Ad Industry Asks Florida Lawmakers To Reject Privacy Bill

A fast-advancing Florida privacy bill that would give consumers the right to opt out of targeted advertising is drawing opposition from the ad industry.

The Consumer Data Privacy bill (HB 969 and SB 1734), first unveiled in February, would broadly require companies to notify consumers about data collection, and allow consumers to opt out of the sale of their personal data, as well as its processing for purposes of targeted ads.

The bill defines targeted advertising as ads based on people's predicted interests, as determined by data gathered from people's activities over time and across businesses, websites or other online applications.

The proposed law also defines personal information as encompassing the type of pseudonymous data relied on by ad tech companies, including information that “identifies, relates to, describes, is reasonably capable of being associated with, or could reasonably be linked, directly indirectly, with a particular consumer or household.”

The measure, as currently drafted, would allow consumers to sue for up to $750 in damages per violation, and empowers state authorities to seek fines ranging from $2,500 to $7,500 per violation.

The major advertising organizations oppose the bill and are asking Florida lawmakers not to pass the measure.

Among other objections, the ad groups say consumers shouldn't be able to bring private lawsuits over violations.

“Allowing private actions would flood Florida’s courts with frivolous lawsuits driven by opportunistic trial lawyers searching for technical violations, rather than focusing on actual consumer harm,” the Association of National Advertisers, American Association of Advertising Agencies, Interactive Advertising Bureau, Network Advertising Initiative and American Advertising Federation said this week in letters to leaders of Florida's Senate.

“We believe SB 1734 would impose new and particularly onerous requirements on entities doing business in the state, and would unnecessarily impede Florida residents from receiving helpful services and accessing useful information online,” the groups write.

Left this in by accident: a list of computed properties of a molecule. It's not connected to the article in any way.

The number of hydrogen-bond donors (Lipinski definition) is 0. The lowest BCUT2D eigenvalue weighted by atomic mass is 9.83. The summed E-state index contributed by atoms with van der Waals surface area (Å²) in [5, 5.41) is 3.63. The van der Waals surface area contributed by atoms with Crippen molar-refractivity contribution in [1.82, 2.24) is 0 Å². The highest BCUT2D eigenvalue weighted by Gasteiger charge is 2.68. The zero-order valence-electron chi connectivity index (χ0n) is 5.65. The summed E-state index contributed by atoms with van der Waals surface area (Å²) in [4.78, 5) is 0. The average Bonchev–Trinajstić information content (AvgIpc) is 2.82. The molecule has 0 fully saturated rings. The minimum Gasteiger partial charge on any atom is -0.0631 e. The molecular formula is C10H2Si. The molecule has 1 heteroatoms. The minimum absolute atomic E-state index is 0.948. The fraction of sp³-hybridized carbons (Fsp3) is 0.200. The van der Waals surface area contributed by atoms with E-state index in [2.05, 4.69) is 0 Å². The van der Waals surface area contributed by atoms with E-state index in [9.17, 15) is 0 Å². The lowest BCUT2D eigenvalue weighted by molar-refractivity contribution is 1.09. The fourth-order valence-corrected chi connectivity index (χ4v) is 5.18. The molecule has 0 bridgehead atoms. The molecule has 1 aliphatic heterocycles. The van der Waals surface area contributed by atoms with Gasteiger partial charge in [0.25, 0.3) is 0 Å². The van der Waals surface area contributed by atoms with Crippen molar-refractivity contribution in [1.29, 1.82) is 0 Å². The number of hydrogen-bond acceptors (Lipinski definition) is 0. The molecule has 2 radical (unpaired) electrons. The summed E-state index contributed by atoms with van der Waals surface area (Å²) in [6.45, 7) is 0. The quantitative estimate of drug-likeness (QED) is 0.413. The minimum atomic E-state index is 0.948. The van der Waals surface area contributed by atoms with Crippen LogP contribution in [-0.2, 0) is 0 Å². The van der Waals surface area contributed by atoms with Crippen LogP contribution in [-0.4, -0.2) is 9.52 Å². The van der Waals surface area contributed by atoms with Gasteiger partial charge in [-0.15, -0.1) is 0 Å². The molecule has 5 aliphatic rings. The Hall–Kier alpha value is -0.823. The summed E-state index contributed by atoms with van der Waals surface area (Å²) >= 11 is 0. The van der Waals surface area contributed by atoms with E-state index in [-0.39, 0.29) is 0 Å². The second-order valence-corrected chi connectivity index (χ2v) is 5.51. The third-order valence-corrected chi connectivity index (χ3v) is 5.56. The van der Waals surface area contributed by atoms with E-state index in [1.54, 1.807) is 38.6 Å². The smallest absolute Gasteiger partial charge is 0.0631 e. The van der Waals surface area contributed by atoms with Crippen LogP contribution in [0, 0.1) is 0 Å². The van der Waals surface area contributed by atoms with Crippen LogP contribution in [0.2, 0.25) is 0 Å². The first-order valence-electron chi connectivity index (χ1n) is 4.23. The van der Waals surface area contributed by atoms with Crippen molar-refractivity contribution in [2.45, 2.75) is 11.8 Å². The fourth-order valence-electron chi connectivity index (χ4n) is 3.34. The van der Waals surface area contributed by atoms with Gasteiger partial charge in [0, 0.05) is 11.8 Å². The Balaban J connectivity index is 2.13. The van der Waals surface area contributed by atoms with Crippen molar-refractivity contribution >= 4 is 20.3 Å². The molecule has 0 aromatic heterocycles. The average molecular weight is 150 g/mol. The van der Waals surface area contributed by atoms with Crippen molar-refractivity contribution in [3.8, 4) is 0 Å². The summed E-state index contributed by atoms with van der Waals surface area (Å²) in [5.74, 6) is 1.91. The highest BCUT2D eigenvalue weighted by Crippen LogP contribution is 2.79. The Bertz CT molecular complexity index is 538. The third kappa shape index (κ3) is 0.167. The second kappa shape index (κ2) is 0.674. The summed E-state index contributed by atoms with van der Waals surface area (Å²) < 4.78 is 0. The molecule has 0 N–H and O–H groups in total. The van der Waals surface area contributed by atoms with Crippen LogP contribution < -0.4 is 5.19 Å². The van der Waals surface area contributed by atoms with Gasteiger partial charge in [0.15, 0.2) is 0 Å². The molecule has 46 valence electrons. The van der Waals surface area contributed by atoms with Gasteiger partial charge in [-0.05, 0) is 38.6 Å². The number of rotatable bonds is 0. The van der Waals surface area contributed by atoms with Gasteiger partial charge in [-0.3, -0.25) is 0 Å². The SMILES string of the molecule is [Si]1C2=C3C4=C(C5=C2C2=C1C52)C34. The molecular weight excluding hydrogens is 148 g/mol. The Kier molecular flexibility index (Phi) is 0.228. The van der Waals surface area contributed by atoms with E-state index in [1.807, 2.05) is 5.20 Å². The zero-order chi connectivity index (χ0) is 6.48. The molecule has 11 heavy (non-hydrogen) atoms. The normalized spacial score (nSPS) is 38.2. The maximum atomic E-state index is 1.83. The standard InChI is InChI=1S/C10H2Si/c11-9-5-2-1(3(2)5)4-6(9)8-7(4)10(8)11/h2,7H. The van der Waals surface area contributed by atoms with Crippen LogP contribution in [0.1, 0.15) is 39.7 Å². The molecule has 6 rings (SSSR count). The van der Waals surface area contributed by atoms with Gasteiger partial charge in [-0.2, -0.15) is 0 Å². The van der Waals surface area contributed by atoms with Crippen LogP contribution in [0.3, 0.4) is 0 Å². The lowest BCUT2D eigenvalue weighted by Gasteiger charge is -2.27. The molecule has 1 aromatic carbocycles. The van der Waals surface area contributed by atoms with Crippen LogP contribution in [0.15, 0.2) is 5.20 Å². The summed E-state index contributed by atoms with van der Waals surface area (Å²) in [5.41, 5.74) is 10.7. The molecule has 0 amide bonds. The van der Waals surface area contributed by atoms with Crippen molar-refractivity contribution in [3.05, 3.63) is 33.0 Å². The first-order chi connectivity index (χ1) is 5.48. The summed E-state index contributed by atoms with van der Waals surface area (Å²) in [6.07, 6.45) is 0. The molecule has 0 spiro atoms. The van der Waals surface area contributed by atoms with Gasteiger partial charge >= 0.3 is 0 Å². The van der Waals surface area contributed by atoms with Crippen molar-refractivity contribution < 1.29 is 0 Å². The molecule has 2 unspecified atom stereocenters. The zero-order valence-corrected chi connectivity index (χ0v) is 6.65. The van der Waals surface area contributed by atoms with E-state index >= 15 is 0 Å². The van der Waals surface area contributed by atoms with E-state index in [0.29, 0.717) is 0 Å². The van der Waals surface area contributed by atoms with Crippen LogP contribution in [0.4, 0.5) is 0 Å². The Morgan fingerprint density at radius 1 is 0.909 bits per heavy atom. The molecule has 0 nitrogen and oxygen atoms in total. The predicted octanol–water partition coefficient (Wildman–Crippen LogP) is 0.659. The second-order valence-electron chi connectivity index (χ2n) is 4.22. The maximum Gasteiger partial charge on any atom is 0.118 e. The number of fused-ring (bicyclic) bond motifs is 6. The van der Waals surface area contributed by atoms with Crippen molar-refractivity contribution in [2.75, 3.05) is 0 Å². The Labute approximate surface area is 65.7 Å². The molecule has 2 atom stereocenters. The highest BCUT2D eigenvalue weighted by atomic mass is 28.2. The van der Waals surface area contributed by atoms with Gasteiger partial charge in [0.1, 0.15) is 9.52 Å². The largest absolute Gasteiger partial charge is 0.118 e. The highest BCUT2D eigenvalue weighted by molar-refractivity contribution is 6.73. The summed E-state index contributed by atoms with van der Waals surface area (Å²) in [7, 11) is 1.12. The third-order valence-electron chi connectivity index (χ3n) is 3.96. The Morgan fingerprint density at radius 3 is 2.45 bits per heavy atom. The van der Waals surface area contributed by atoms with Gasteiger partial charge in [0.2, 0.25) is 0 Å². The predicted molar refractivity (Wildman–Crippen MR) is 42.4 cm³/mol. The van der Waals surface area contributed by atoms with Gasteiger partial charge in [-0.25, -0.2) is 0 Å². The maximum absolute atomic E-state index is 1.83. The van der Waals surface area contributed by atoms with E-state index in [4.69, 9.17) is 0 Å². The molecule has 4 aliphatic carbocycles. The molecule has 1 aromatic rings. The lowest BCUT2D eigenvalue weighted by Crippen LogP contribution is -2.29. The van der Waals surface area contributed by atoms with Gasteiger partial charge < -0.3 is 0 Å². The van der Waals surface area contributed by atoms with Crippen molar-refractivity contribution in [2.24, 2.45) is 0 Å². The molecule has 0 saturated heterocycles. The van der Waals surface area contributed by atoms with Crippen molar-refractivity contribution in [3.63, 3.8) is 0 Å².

They go on to ask lawmakers to study the issue, in lieu of passing a bill this year. The ad organizations made a similar request to leaders of the Florida House.

When the bill was introduced, Florida Governor Ron DeSantis said the measure marked “another important step to safeguard Floridians against the often-unchecked power of 'Big Tech.'”

“For far too long, Big Tech companies have abdicated their responsibility of safeguarding and securing the data of Americans and Floridians; in fact, rather than protecting our data, they are profiting from it,” he stated.

But Dan Jaffe, executive vice president for government relations at the Association of National Advertisers, counters that the bill's provisions would affect a broad range of companies beyond the largest Silicon Valley companies.

“The impact of the legislation in Florida goes way beyond any of the platforms,” Jaffe says.

Florida isn't the only state considering new privacy legislation. Bills are currently pending in other states, including Oklahoma, Washington, New York and New Jersey.

But the bill in Florida, which has already cleared two committees in the House and one in the Senate, is moving especially quickly, Jaffe says.

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